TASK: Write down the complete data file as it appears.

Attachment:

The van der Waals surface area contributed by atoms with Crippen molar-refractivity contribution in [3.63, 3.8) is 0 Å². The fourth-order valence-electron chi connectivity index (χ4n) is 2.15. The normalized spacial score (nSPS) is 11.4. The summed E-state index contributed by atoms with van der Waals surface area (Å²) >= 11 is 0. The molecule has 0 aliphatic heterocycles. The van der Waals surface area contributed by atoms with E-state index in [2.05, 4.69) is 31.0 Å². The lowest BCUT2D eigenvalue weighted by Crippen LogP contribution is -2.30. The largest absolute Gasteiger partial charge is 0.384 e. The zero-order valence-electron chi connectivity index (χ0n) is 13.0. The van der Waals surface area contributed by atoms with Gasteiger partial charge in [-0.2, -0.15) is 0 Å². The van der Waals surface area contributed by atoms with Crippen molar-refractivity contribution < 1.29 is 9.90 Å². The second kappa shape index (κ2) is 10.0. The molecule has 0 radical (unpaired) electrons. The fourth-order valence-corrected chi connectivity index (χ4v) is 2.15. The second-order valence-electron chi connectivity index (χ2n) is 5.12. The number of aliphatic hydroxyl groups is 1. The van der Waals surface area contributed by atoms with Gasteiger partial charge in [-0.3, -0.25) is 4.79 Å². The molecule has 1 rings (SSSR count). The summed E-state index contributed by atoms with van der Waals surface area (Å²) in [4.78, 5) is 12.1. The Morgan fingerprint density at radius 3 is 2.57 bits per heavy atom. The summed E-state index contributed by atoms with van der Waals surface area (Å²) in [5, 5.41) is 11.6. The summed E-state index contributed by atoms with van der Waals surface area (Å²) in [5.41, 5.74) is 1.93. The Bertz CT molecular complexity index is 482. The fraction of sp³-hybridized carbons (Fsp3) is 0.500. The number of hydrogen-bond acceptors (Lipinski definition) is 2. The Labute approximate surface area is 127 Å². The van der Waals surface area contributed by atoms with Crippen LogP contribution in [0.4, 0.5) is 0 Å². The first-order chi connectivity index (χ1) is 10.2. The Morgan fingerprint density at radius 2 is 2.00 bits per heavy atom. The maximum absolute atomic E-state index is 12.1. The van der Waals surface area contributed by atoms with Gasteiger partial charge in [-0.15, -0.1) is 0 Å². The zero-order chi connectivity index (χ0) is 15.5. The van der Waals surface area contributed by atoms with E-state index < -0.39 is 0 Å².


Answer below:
The van der Waals surface area contributed by atoms with Crippen molar-refractivity contribution in [3.63, 3.8) is 0 Å². The fourth-order valence-electron chi connectivity index (χ4n) is 2.15. The normalized spacial score (nSPS) is 11.4. The summed E-state index contributed by atoms with van der Waals surface area (Å²) >= 11 is 0. The molecule has 0 aliphatic heterocycles. The van der Waals surface area contributed by atoms with E-state index in [2.05, 4.69) is 31.0 Å². The lowest BCUT2D eigenvalue weighted by Crippen LogP contribution is -2.30. The largest absolute Gasteiger partial charge is 0.384 e. The zero-order valence-electron chi connectivity index (χ0n) is 13.0. The van der Waals surface area contributed by atoms with Gasteiger partial charge in [-0.2, -0.15) is 0 Å². The van der Waals surface area contributed by atoms with Crippen molar-refractivity contribution < 1.29 is 9.90 Å². The second kappa shape index (κ2) is 10.0. The molecule has 0 radical (unpaired) electrons. The fourth-order valence-corrected chi connectivity index (χ4v) is 2.15. The second-order valence-electron chi connectivity index (χ2n) is 5.12. The number of aliphatic hydroxyl groups is 1. The van der Waals surface area contributed by atoms with Gasteiger partial charge in [-0.3, -0.25) is 4.79 Å². The molecule has 1 rings (SSSR count). The summed E-state index contributed by atoms with van der Waals surface area (Å²) in [4.78, 5) is 12.1. The Morgan fingerprint density at radius 3 is 2.57 bits per heavy atom. The summed E-state index contributed by atoms with van der Waals surface area (Å²) in [5, 5.41) is 11.6. The summed E-state index contributed by atoms with van der Waals surface area (Å²) in [5.41, 5.74) is 1.93. The Bertz CT molecular complexity index is 482. The fraction of sp³-hybridized carbons (Fsp3) is 0.500. The number of hydrogen-bond acceptors (Lipinski definition) is 2. The Labute approximate surface area is 127 Å². The van der Waals surface area contributed by atoms with Crippen LogP contribution in [0.4, 0.5) is 0 Å². The first-order chi connectivity index (χ1) is 10.2. The Morgan fingerprint density at radius 2 is 2.00 bits per heavy atom. The maximum absolute atomic E-state index is 12.1. The van der Waals surface area contributed by atoms with Gasteiger partial charge in [-0.15, -0.1) is 0 Å². The zero-order chi connectivity index (χ0) is 15.5. The van der Waals surface area contributed by atoms with E-state index < -0.39 is 0 Å².